“We’d been focusing on the pinnacle to the point where there were no options left,” Anson says. “We realized you can still create specialized, pinnacle product, but you have to create variation.”
Bottom line: People like options; frankly, women’s bodies need them. All ski jackets and pants will eventually be available in three fit choices: fitted, regular, and relaxed, and skiers can choose them based on fit and style preference. This will begin in Fall 2023 with the Sentinel kit offered in a relaxed fit. Fall 2024 will bring even more options with varied fits and modernized style silhouettes.
“Redesign is so important because we can always do better and be better,” says O’Brien. “There aren’t only small-medium-large bodies, so to have the ability to really choose a size that works for me was eye-opening. It improved the functionality of my gear.”
Beyond fit, Anson and her team also dedicated countless hours to improving the technical performance of the women’s products, including thermoregulation. Data tells us that women run cold, so a “shrink it and pink it” approach from men’s gear often leads to a subpar performance for women. “If you can control the perception of being cold in certain areas, it will keep you warmer,” Anson explains, noting that extra insulation along the tops of hands (in mittens), wrists, and necks does a lot to keep women comfortable. The design team also dug into sweat mapping, a critical element for backcountry skiers since women sweat less and have thinner skin. “A man will go full vents, open it up and dump all this heat,” she says. “Women are not the same. We might need to let a little out, but we’re not at that same level of heating up uncomfortably.”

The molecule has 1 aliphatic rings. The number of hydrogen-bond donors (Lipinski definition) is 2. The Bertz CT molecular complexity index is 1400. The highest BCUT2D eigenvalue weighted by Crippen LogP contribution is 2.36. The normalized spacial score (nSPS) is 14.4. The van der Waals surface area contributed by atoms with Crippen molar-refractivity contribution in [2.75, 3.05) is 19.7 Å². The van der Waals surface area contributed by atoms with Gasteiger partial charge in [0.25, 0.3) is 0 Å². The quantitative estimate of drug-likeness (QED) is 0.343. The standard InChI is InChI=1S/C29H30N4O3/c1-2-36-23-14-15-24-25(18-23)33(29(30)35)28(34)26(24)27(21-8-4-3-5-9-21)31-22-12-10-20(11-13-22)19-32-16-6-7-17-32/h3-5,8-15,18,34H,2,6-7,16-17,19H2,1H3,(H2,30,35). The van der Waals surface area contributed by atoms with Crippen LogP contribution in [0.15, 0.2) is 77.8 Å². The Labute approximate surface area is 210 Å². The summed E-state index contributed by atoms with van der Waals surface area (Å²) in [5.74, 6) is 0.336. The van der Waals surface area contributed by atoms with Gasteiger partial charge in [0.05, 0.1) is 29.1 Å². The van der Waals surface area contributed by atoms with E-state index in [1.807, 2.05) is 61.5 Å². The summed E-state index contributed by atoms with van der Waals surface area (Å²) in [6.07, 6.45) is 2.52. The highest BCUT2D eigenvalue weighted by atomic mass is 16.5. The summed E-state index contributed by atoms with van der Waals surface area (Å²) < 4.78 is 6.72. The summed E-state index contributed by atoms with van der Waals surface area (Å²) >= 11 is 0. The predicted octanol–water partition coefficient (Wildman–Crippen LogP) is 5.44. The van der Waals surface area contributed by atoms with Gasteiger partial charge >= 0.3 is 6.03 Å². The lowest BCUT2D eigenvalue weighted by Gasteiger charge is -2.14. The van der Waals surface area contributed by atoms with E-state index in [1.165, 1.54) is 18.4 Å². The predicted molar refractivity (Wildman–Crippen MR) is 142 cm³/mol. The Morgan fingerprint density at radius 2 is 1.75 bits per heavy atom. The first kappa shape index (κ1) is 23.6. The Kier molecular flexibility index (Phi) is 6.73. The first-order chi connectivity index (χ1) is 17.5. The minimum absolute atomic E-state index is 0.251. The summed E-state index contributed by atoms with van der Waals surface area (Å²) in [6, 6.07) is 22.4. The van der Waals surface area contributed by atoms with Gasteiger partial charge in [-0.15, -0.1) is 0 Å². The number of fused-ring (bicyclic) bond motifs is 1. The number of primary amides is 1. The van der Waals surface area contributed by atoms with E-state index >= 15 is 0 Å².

Still, it all comes back to choice, says Anson. “Many of our male-identifying athletes buy the women’s [gear] because they run cold. We’re not saying one person should buy one or the other.”
She notes that Arc’teryx has even played around with terms to describe the best-use case of a product without a men’s or women’s label, potentially opening the door to a future when apparel is genderless and only delineated based on fit and performance capabilities.
Anson and her crew at Arc’teryx rely heavily on data from their male and female athlete teams and traditionally-sourced science. However, she is the first to admit that creating products for every body is difficult—particularly regarding naming conventions for nonbinary or transgender skiers.
“While we design for female needs, we know demands range beyond male and female,” Anson says. “We’re constantly thinking about gender-neutral concepts and ways to serve every individual and body type, especially in the snow space.”
There is still a long road between here and there, but Arc’teryx is the first to admit that they are beginning the journey. The ski kits launching this fall are just the next step in the ever-shifting process of improving their women’s line—for whoever wants to wear it.
“Nobody has gotten it right,” says Becker. “But it’s our goal as a brand to get there.”